Contemporary R&B is a music genre that combines elements of rhythm and blues, soul, hip hop and electronic music. The genre features a distinctive record production style, drum machine-backed rhythms, pitch corrected vocals, a smooth, lush style of vocal arrangement. Electronic influences are becoming an increasing trend and the use of hip hop or dance-inspired beats are typical, although the roughness and grit inherent in hip hop may be reduced and smoothed out. Contemporary R&B vocalists are known for their use of melisma, popularized by vocalists such as Michael Jackson, R. Kelly, Craig David, Stevie Wonder, Whitney Houston and Mariah Carey. Contemporary R&B originated at the end of the disco era, in the late-1970s, when Michael Jackson and Quincy Jones added more electronic elements to the sound of the time to create a smoother dancefloor-friendly sound; the first result was Off the Wall, which—according to Stephen Thomas Erlewine from AllMusic—"was a visionary album, that found a way to break disco wide open into a new world where the beat was undeniable, but not the primary focus" and "was part of a colorful tapestry of lush ballads and strings, smooth soul and pop, soft rock, alluring funk".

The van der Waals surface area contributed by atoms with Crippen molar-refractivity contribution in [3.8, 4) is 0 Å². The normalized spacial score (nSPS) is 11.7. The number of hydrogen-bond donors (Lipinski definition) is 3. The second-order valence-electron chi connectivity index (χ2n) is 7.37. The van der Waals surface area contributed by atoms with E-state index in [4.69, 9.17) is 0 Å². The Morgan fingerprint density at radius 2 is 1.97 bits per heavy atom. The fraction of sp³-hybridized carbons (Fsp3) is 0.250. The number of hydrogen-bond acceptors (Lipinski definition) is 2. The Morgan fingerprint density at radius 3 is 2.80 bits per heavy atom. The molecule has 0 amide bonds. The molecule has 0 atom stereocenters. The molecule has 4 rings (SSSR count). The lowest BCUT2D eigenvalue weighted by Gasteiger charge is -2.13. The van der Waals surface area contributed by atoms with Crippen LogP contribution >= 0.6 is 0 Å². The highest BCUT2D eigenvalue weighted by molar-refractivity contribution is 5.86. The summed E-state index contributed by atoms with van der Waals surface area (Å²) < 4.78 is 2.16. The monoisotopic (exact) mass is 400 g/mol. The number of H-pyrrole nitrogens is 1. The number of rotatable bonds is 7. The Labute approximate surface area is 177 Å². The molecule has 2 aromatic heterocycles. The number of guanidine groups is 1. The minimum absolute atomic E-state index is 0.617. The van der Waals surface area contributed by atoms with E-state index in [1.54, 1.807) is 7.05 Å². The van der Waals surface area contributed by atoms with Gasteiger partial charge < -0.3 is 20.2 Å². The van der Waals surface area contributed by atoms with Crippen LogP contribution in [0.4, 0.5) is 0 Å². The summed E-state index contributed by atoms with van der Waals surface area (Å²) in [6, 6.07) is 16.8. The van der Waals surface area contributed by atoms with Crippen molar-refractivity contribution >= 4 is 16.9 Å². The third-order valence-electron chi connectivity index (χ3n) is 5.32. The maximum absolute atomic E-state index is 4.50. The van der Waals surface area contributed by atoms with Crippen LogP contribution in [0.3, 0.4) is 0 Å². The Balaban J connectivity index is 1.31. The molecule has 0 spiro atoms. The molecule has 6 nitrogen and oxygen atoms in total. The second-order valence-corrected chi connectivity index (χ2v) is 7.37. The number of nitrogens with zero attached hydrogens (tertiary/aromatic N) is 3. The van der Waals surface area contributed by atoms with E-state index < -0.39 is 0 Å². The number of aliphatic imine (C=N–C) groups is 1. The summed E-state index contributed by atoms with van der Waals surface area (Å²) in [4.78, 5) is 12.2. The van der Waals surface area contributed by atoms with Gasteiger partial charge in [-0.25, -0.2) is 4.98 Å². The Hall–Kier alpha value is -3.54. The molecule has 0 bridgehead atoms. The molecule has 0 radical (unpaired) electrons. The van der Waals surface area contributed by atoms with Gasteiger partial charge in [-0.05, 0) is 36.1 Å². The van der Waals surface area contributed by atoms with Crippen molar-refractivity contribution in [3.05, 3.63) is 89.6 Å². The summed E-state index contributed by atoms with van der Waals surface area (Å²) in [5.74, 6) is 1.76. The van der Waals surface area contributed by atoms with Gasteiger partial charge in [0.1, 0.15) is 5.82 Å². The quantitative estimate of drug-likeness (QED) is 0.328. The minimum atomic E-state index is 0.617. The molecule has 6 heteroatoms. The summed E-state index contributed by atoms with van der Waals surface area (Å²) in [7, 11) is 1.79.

Richard J. Ripani wrote that Janet Jackson's Control was "important to the development of R&B for a number of reasons", as she and her producers, Jimmy Jam and Terry Lewis, "crafted a new sound that fuses the rhythmic elements of funk and disco, along with heavy doses of synthesizers, sound effects, a rap music sensibility." Ripani wrote that "the success of Control led to the incorporation of stylistic traits of rap over the next few years, Janet Jackson was to continue to be one of the leaders in that development." That same year, Teddy Riley began. This combination of R&B style and hip hop rhythms was termed new jack swing and was applied to artists such as Michael Jackson, Bobby Brown, Keith Sweat, Al B. Sure!, Guy and Bell Biv DeVoe. In contrast to the works of Boyz II Men and similar artists, other R&B artists and groups from this same period began adding more of a hip-hop sound to their work, like the innovative group Jodeci; the synthesizer-heavy rhythm tracks of new jack swing were replaced by grittier East Coast hip hop-inspired backing tracks, resulting in a genre labeled hip hop soul by Mary J. Blige and producer Sean Combs who had mentored group Jodeci in the beginning and helped them with their unique look.